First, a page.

≡ Menu
Front Loading Washing Machine


Since the introduction of the front-loading washing machine into the North American market their sales have literally exploded. Like most people, you probably bought one because of the suggested savings.

The claims about their efficiency are true. When operated properly you can save energy, water, and money. Plus they do a fabulous job of washing your clothes.

But, using the wrong detergent can quickly destroy any hopes of savings. Along with the front loaders amazing popularity has come a tremendous amount of misunderstanding about the detergent they require.

A front-loading washing machine needs a special detergent. It’s called HE (High Efficiency) detergent. Without HE detergent your washer will not clean properly. Using regular detergent may even cause your front loader mechanical problems.

HE detergent is a type of non-sudsing detergent. In fact, while operating, the machine almost appears not to have any detergent inside.

Unfortunately, we have become so used to seeing suds in our old washing machines that we mistakenly relate the presence of suds to proper operation. Nothing could be farther from the truth.

An old fashioned top loader washes your clothes by constantly tumbling them through a full tub of water. Your front loader works differently.

In a front loader your clothes are picked up by the vanes inside the drum, lifted to the top of the drum, and then dropped into water laying at the bottom of the drum. This collision of clothes and water will dislodge the dirt from the clothing fibres. Later the drum stops turning, the water flows out the bottom of the drum via the pump, taking both water and dirt out to the household drain. Finally the drum is spun at very high speed to remove the final amounts of water, dirt and detergent from the clothes. This front-loading method of cleaning your clothes is both simple and dependable.

But, this simple method stops working if there are too many suds being produced by your laundry detergent.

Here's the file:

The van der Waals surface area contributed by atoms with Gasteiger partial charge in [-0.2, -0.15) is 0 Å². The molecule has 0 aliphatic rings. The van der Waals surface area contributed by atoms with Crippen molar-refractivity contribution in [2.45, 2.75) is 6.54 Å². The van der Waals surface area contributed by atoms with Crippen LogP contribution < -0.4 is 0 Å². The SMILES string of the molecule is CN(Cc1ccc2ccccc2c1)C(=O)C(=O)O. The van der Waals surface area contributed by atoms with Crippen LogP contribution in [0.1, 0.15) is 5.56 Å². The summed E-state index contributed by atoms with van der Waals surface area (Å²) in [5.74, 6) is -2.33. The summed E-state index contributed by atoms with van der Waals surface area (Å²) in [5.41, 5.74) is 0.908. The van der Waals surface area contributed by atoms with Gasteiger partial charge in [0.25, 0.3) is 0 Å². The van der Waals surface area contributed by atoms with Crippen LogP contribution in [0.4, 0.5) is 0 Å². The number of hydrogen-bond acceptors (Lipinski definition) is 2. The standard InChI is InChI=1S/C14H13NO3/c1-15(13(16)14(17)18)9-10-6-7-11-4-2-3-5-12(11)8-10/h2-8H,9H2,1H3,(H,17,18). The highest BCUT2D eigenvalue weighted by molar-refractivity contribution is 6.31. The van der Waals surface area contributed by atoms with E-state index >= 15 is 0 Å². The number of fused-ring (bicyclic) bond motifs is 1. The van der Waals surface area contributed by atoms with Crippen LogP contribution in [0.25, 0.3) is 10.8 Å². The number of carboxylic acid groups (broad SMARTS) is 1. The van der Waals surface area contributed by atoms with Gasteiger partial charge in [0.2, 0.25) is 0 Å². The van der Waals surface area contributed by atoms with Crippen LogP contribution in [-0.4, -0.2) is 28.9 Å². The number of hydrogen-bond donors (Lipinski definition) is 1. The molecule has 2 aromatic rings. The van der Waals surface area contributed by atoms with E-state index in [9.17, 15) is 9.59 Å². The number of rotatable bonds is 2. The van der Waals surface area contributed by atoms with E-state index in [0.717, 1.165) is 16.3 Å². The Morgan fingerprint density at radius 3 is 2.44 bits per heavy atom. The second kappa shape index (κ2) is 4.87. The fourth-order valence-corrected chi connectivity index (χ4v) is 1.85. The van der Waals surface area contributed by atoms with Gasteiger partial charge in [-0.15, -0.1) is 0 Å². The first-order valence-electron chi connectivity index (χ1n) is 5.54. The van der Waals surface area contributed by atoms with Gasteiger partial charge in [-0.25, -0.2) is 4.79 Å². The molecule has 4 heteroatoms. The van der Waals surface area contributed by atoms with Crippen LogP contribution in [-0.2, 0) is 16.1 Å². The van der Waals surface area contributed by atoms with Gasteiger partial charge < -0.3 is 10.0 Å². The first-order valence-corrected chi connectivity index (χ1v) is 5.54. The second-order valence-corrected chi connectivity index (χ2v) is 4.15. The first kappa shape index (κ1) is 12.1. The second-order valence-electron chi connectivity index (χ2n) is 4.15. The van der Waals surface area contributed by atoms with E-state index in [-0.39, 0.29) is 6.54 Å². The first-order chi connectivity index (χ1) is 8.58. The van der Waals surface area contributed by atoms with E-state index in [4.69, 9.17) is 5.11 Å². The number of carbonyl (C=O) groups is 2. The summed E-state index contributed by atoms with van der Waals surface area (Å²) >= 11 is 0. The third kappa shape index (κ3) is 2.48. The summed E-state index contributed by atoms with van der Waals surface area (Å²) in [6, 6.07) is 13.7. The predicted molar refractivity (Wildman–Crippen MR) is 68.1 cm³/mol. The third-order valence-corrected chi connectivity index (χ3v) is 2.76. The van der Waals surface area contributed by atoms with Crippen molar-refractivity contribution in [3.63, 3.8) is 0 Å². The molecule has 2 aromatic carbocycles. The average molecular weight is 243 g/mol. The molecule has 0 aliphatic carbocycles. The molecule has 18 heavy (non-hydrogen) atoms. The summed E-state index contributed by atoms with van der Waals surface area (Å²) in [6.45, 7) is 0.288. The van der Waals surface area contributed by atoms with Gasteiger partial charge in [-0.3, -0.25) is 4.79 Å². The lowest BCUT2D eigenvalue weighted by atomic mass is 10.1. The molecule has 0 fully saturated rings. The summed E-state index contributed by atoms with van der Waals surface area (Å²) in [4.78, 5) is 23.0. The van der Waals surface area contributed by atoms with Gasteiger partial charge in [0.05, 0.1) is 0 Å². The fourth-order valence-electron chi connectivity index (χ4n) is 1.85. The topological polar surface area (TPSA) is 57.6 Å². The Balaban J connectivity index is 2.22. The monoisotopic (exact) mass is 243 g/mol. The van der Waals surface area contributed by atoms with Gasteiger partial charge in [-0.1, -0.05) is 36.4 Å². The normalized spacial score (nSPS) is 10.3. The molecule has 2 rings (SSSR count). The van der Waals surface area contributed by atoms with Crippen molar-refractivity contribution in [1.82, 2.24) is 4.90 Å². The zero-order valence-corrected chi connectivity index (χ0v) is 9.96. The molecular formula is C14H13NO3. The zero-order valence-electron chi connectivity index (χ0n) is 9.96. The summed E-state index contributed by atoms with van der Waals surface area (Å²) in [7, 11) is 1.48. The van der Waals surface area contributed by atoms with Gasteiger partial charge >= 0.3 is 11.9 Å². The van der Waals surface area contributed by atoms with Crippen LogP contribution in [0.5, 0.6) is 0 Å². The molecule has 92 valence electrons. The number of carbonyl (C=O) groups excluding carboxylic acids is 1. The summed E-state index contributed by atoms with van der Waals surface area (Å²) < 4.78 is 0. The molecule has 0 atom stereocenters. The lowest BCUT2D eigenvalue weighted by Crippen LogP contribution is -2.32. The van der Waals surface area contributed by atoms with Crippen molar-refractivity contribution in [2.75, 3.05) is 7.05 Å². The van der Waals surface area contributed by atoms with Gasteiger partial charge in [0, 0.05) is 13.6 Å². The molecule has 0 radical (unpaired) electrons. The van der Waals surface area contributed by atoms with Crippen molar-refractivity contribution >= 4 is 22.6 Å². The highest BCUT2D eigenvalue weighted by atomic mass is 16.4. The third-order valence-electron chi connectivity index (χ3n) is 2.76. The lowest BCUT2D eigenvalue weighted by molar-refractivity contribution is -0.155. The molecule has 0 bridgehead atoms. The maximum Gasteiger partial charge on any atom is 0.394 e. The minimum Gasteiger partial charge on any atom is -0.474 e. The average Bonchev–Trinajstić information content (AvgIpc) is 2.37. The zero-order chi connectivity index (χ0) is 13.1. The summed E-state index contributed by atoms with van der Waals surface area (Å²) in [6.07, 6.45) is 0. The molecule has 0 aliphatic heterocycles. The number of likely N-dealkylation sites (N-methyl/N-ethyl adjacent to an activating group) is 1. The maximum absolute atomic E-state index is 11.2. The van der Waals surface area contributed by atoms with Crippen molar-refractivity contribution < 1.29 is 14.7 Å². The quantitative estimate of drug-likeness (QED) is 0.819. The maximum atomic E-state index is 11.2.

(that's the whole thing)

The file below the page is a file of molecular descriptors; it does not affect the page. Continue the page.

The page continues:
If you use regular detergent in your front loader excess suds will be produced by the interaction of the detergent and tumbling water. These unwanted suds will accumulate at the bottom of the wash drum where they will lie on top of the water. Within minutes these suds will take the form of a big fluffy cushion. This cushion hinders clothes from reaching the water. As your clothes fall from the top of the drum to the bottom they hit the suds cushion rather than the water. The result is a very poor wash.Front Loading Washing Machine

Even owners of front loaders who are using the correct detergent can misunderstand how to use it properly. Not seeing any suds they think they require more detergent. They keep increasing the amount used per load until suds finally appear. This can be a costly mistake that again results in a poor wash.

Using too much detergent is as bad as using the wrong detergent. Extreme amount of detergent can produce symptoms such as leaking, vibration, noisy operation, and poor spinning.

If you have been using the wrong detergent (or the proper type incorrectly) in your front load washer try the following suggestions. Run the machine through a number of cycles using hot water. This should help expel the old detergent. It usually takes 3 or 4 cycles to wash away the old detergent accumulated inside the machine. Or add a product that will remove the build-up of old detergent. One such product is called Glisten. It is available through most appliance parts wholesalers. Some grocery store chains now include it in their laundry detergent section.

As a matter of fact it is a good idea to use a cleaner such as Glisten in your front loader every few months. It is an inexpensive form of regular maintenance. A small amount should also be added to the detergent dispenser drawer to remove any residue from this area.

So if you think your front loader is not working as well as anticipated, look to your laundry detergent. If it does not say HE on the label — switch immediately.

Then purchase a box of the proper HE type detergent and you may be pleasantly surprised.

About the author: Donald Grummett is an appliance service manager in Ottawa, Canada. In the trade over 30 years as both a technician and business owner. For more information about appliances including FAQ, Stain guide, Recycling, and Newsletter visit Mgservices.ca. Copyright 2004 by Donald Grummett. All right reserved

Comments on this entry are closed.